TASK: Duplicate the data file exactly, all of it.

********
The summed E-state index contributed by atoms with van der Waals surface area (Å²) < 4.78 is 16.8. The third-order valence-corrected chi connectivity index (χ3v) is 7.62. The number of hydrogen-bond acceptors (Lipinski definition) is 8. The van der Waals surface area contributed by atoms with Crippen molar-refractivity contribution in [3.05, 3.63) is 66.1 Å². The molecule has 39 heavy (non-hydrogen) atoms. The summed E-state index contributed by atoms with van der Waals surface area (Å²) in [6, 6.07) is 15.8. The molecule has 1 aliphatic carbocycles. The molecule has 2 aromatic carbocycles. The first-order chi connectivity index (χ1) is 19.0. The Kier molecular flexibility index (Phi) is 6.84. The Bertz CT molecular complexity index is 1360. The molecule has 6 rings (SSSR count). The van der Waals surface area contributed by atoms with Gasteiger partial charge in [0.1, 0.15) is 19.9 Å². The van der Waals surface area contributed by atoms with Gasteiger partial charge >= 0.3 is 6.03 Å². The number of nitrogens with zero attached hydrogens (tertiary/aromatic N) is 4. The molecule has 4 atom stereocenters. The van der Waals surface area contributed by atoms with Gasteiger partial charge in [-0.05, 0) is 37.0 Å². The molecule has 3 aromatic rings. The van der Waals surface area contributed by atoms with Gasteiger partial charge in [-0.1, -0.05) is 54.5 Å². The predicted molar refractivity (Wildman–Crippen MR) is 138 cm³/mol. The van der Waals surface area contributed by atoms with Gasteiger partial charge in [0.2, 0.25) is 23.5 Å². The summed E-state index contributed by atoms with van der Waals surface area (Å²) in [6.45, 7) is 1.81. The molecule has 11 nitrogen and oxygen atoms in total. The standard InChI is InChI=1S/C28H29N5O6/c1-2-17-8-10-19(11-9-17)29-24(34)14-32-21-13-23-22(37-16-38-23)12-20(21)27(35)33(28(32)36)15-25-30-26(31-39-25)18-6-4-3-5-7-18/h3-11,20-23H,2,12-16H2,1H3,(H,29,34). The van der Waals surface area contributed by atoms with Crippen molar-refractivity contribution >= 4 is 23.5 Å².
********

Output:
The summed E-state index contributed by atoms with van der Waals surface area (Å²) < 4.78 is 16.8. The third-order valence-corrected chi connectivity index (χ3v) is 7.62. The number of hydrogen-bond acceptors (Lipinski definition) is 8. The van der Waals surface area contributed by atoms with Crippen molar-refractivity contribution in [3.05, 3.63) is 66.1 Å². The molecule has 39 heavy (non-hydrogen) atoms. The summed E-state index contributed by atoms with van der Waals surface area (Å²) in [6, 6.07) is 15.8. The molecule has 1 aliphatic carbocycles. The molecule has 2 aromatic carbocycles. The first-order chi connectivity index (χ1) is 19.0. The Kier molecular flexibility index (Phi) is 6.84. The Bertz CT molecular complexity index is 1360. The molecule has 6 rings (SSSR count). The van der Waals surface area contributed by atoms with Gasteiger partial charge in [0.1, 0.15) is 19.9 Å². The van der Waals surface area contributed by atoms with Gasteiger partial charge >= 0.3 is 6.03 Å². The number of nitrogens with zero attached hydrogens (tertiary/aromatic N) is 4. The molecule has 4 atom stereocenters. The van der Waals surface area contributed by atoms with Gasteiger partial charge in [-0.05, 0) is 37.0 Å². The molecule has 3 aromatic rings. The van der Waals surface area contributed by atoms with Gasteiger partial charge in [-0.1, -0.05) is 54.5 Å². The predicted molar refractivity (Wildman–Crippen MR) is 138 cm³/mol. The van der Waals surface area contributed by atoms with Gasteiger partial charge in [0.2, 0.25) is 23.5 Å². The summed E-state index contributed by atoms with van der Waals surface area (Å²) in [6.45, 7) is 1.81. The molecule has 11 nitrogen and oxygen atoms in total. The standard InChI is InChI=1S/C28H29N5O6/c1-2-17-8-10-19(11-9-17)29-24(34)14-32-21-13-23-22(37-16-38-23)12-20(21)27(35)33(28(32)36)15-25-30-26(31-39-25)18-6-4-3-5-7-18/h3-11,20-23H,2,12-16H2,1H3,(H,29,34). The van der Waals surface area contributed by atoms with Crippen molar-refractivity contribution >= 4 is 23.5 Å².